Smaller lenders offer borrower satisfaction as major banks withhold part of rate cut

Westpac, Commonwealth Bank and NAB have asked for understanding following their decision not to pass on the full October 2 rate cut to borrowers.

Sympathy they are unlikely to get.

They three banks have asked borrowers to consider the higher cost of raising deposits, retirees dependent on their savings accounts and the many Australians who hold bank shares in their super funds.

However, sympathy will be in short supply with smaller lenders offering standard variable rates in some cases 100 basis points below the major banks, despite not having the multibillion-dollar pockets, enormous numbers of customers and distribution networks.

The cheapest standard variable rates: where the major banks rank


Standard variable rate

Pacific Mortgage Corp


State Custodians


Family First Credit Union



6.05% (October 12)

ING Direct

5.97%  (October 12)

Greater Building Society

6.25% (October 15)



Commonwealth Bank

6.6% (October 12)


6.71% (October 15)



Source: major banks,,

The decisions of the Commonwealth Bank (20 basis points), Westpac (18 basis points) and NAB (20 basis points) mark the 21st time the major banks have cut by less than the official RBA cash rate reduction.

Westpac subsidiary St George today said it would reduce its standard variable home loan rate by 0.17 percentage points  to 6.69% per annum (effective from October 15).

On average the major banks have passed just 115 basis points of the 150 basis points in cash rate cuts introduced by the Reserve Bank since November 2011.



All banks stuck to form when it came to the time they will take to pass on the rate cut – earning an estimated $6 million every day they withhold relief for borrowers.

Westpac remains the worst offender, taking nearly two weeks to pass on the rate cut and earning the bank an extra $20 million into its already swollen coffers.

Westpac is drifting further from the big four on variable rates, offering a standard variable rate of 6.71% from October 15.

Commonwealth Bank will take 10 days to pass on its rate cut (6.6%), with NAB’s new standard variable rate of 6.58% in effect from today, six days after the RBA announcement.

In previous statements following partial rate cuts, the major banks highlighted the growing cost of wholesale funding.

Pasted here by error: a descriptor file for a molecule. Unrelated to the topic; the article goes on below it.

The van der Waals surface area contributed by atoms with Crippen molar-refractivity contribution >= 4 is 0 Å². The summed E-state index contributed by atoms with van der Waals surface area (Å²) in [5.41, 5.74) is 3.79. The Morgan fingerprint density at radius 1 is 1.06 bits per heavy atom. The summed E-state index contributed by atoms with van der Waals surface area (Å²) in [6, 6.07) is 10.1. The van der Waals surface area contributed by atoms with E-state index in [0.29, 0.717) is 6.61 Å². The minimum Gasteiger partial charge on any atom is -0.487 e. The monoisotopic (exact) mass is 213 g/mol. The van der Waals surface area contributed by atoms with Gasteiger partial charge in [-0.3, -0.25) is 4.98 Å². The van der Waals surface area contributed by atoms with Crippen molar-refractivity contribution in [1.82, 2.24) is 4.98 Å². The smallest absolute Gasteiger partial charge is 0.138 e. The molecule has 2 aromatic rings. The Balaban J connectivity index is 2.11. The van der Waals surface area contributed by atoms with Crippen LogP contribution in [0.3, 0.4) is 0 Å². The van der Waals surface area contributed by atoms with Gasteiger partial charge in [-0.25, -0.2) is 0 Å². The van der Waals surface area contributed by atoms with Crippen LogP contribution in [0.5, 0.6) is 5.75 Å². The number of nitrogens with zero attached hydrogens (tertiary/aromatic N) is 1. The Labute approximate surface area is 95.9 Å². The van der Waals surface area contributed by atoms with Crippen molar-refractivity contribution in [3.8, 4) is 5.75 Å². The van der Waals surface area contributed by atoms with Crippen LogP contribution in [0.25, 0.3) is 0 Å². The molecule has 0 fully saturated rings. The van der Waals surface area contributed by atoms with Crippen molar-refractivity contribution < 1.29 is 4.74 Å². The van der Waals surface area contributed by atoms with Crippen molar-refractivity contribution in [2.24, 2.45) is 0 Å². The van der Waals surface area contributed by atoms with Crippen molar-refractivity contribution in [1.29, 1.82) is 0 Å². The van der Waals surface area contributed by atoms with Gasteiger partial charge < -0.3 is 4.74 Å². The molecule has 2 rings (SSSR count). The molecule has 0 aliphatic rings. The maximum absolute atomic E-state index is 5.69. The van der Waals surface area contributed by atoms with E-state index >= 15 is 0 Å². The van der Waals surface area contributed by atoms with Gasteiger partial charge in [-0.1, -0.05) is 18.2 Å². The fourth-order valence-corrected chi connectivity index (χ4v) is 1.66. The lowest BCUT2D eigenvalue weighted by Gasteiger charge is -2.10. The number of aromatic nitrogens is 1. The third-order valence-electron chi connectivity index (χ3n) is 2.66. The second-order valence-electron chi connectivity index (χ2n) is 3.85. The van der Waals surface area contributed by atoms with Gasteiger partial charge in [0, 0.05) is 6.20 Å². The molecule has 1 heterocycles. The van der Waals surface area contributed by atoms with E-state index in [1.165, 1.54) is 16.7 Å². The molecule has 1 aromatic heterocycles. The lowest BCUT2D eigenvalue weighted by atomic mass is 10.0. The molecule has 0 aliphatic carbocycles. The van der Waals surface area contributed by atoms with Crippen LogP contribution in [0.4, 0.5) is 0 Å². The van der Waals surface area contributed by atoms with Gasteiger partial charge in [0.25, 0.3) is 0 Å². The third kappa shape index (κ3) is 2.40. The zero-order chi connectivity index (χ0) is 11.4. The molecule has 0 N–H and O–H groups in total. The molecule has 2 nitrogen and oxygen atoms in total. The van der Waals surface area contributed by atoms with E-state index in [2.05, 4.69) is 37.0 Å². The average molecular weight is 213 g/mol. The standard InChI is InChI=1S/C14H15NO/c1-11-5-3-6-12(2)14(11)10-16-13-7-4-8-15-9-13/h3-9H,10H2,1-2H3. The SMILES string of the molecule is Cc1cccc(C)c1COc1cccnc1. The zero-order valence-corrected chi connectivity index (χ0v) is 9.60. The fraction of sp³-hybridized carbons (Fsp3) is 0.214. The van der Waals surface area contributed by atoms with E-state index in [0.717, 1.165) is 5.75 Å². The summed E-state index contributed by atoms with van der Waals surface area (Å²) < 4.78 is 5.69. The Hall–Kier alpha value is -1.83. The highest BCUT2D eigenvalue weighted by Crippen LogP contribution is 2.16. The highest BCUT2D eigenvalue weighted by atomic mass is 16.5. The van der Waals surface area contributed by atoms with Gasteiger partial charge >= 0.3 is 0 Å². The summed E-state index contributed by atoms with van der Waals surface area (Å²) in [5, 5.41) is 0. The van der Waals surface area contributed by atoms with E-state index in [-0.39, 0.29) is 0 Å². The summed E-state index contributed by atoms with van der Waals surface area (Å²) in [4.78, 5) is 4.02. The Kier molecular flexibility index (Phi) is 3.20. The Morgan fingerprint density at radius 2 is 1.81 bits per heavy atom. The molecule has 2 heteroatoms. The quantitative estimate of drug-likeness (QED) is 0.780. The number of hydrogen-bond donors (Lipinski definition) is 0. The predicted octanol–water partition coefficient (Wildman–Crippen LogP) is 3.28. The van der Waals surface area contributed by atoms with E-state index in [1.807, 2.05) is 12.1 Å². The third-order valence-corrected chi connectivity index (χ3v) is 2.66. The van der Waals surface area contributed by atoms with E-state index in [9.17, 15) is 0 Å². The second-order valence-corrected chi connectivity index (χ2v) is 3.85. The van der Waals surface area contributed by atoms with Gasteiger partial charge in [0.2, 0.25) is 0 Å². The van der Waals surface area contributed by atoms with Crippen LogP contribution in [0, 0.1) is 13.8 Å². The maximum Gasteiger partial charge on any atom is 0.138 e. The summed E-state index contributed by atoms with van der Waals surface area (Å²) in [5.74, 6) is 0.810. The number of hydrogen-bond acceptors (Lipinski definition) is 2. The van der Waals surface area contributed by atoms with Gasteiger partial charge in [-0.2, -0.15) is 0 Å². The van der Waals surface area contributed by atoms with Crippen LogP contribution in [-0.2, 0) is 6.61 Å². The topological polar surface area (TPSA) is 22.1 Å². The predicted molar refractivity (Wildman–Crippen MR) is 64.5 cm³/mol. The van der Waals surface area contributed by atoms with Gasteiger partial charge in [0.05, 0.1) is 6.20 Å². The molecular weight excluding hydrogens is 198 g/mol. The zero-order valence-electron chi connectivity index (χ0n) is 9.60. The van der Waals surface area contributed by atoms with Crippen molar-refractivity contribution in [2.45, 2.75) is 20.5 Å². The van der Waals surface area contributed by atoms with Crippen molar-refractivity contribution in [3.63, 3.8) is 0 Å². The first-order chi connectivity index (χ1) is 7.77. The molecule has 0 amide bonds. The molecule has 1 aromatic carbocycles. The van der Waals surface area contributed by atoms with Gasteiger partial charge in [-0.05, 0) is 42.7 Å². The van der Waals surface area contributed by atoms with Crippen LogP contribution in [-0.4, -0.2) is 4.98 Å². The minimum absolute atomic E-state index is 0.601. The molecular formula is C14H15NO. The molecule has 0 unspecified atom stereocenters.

However, with wholesale funding now cheaper, the major banks focused on their rising reliance on deposits to fund their mortgage lending and the fact that savers would lose out if they passed on the full rate cut.

Westpac tried to tug at the heart strings with its statement that it needed to balance the needs of “our mortgage customers with those of our millions of savers, particularly retirees who depend on the income from their deposit accounts”.

The Commonwealth Bank told borrowers that “one significant factor” impacting its balancing of borrower, depositors and shareholder need was the “increase in the cost of deposits noted in the Reserve Bank of Australia’s most recent Financial Stability Review”.

If borrowers weren’t happy about the decision, the Commonwealth Bank tried one further tactic, reminding customers that “millions more Australians own Commonwealth Bank shares through pension funds.

NAB’s head of personal banking, Lisa Gray, steered clear of mentioning pensioners or shareholders but did highlight that “banks obtain funds for lending from deposits and from wholesale funding markets.

“Around the world, banking regulators require banks to hold more stable forms of funding, like deposits, to reduce risk in the banking sector.

"The increased competition for deposits is pushing up costs, making it more expensive to fund our lending," said Gray.

However, disgruntled borrowers who have standard variable loans dated from July 1, 2011, can switch lenders without having to pay any mortgage discharge fees (exit fees), with many smaller lenders offering substantially lower offerings.

Non-bank lender Pacific Mortgage Corporation is offering an SVR of 5.72% – 86 basis points below the lowest of the big four, NAB at 6.58%.

ING Direct, the nation’s fifth biggest lending brand, passed on the full rate cut to its borrowers with a standard variable rate of 5.97%.

Another lender, non-bank State Custodians is offering an SVR of 5.82%.

Mutual lender CUA, Australia’s largest customer-owned financial institution, said it would cut its standard variable rate by 20 basis points to 6.05% from October 12.

CUA points out that its SVR has continuously remaining over 50 basis points cheaper than the average standard variable rate offered by the big four over two years.

Larry Schlesinger

Larry Schlesinger

Larry Schlesinger was a property writer at Property Observer


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